Connecting with a brother down under in Santa Fe

I went to Santa Fe last week to attend the 2007 Santa Fe film festival. The reason: My documentary, Bolinao 52, was selected to be part of the film festival through National Geographic's All Roads Film Project. All Roads funded this film early on in 2006.

Santa Fe Film Festival is the last film festival that Bolinao 52 would attend in 2007. And since All Roads has been so supportive with the project, I was obligated to come. Flew in Thursday night before the 8:30pm screening slot of Bolinao 52. Checked into the hotel and connected with the staff of All Roads. By 8:00pm, I hopped onto the hotel shuttle to be taken to the screening location. Soon followed me into the shuttle were a group of Australians. They all have some traces of Aboriginal people. There were Erica, a middle age woman and her "partner," Trevor. And then Darlene, an attractive woman in her 30s', and Aaron, a good looking guy climbed in. Of all, Darlene was one with the lightest skin and clear blue eyes. Darlene's film, "Crocodile Dreaming" played along with Bolinao 52 in the same program. Aaron's film "My Brother Vinnie" played later in the week.

My first impression of Aaron was that he's chatty, funny and very friendly. Aaron is the life of a party. He never ceased to tell a story or make comments about anyone or anything. And he didn't seem to stop talking. He was always the last one to leave the party. Most of the time, he went to sleep when the sun was up. But as I learned more about this man, he is an inspiration. Aaron is somewhat a well recognized actor in Australia. He appears regularly in television shows and was in a production with Cate Blanchett. But more than attention getting, Aaron's motive on his high visibility profession is to improve his people's image on screen.

Aaron Pederson, who comes from the Arrernte and Arabana nations, is one of the few Indigenous actors in the Australian film/television industry. Like the U.S., minorities are underrepresented in the media there. And the ways his people are portrayed is what Aaron often discussed in our conversation. What impressed me about this man is his REALNESS.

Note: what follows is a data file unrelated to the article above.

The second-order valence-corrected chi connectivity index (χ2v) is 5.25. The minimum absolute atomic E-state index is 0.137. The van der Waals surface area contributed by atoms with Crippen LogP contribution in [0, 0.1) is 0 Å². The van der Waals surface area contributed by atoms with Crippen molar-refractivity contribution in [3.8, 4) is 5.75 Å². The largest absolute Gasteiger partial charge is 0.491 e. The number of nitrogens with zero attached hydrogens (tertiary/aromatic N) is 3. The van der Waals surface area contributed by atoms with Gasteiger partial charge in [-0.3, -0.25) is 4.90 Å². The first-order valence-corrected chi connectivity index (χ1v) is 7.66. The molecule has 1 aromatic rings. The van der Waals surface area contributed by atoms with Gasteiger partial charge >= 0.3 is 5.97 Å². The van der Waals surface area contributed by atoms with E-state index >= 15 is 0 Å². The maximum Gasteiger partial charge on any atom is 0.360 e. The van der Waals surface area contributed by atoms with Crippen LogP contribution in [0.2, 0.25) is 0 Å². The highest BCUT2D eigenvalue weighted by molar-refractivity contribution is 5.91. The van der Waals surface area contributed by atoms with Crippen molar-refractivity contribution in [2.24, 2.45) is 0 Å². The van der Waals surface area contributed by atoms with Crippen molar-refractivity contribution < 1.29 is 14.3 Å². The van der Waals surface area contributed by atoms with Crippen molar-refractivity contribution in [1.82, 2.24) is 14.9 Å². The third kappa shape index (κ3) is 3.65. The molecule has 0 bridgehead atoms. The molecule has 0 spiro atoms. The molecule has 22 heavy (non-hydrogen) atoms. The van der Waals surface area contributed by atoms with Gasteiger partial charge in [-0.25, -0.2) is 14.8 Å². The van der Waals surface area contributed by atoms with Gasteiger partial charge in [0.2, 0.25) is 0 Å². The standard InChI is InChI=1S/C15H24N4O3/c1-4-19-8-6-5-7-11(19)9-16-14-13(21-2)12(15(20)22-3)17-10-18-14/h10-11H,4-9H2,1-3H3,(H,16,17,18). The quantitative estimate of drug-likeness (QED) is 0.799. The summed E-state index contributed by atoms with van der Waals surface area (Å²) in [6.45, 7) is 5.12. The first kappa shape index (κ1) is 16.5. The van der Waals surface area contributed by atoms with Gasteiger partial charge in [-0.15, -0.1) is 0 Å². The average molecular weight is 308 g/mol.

Aaron's film, "My brother Vinny," is about Aaron's relationship with his brother who has Cerebral Palsy.  Aaron looks after Vinny and becomes his "care taker."
Aaron and his brother became "ward of state" when they were young. They were foster home kids.  
Aaron and Vinny put a cross on their Granny's grave.
After the screening, I talked with Aaron.  I felt more connected to this man from down under.  I understood his struggles, his values and his reasons.  Our worlds are separated by an ocean but somehow we have a unique commonality.  We strive to have some sort of of dignity in a world dominated with false depiction of ourselves.  And we all try to do something about it through our work.

1 comment:

angela said...

Aaron Like many Kooris has had more than his share of hard knocks in life and this film is inspirational and gives another side to the wonderful actor on the silver screen
He isnt out for sympathy he is just doing his story.

I hope one day he finds the solice for his dreams and carries on being very succsessful in the media

and of course the fact he is damn hot has nothing to do with anything :)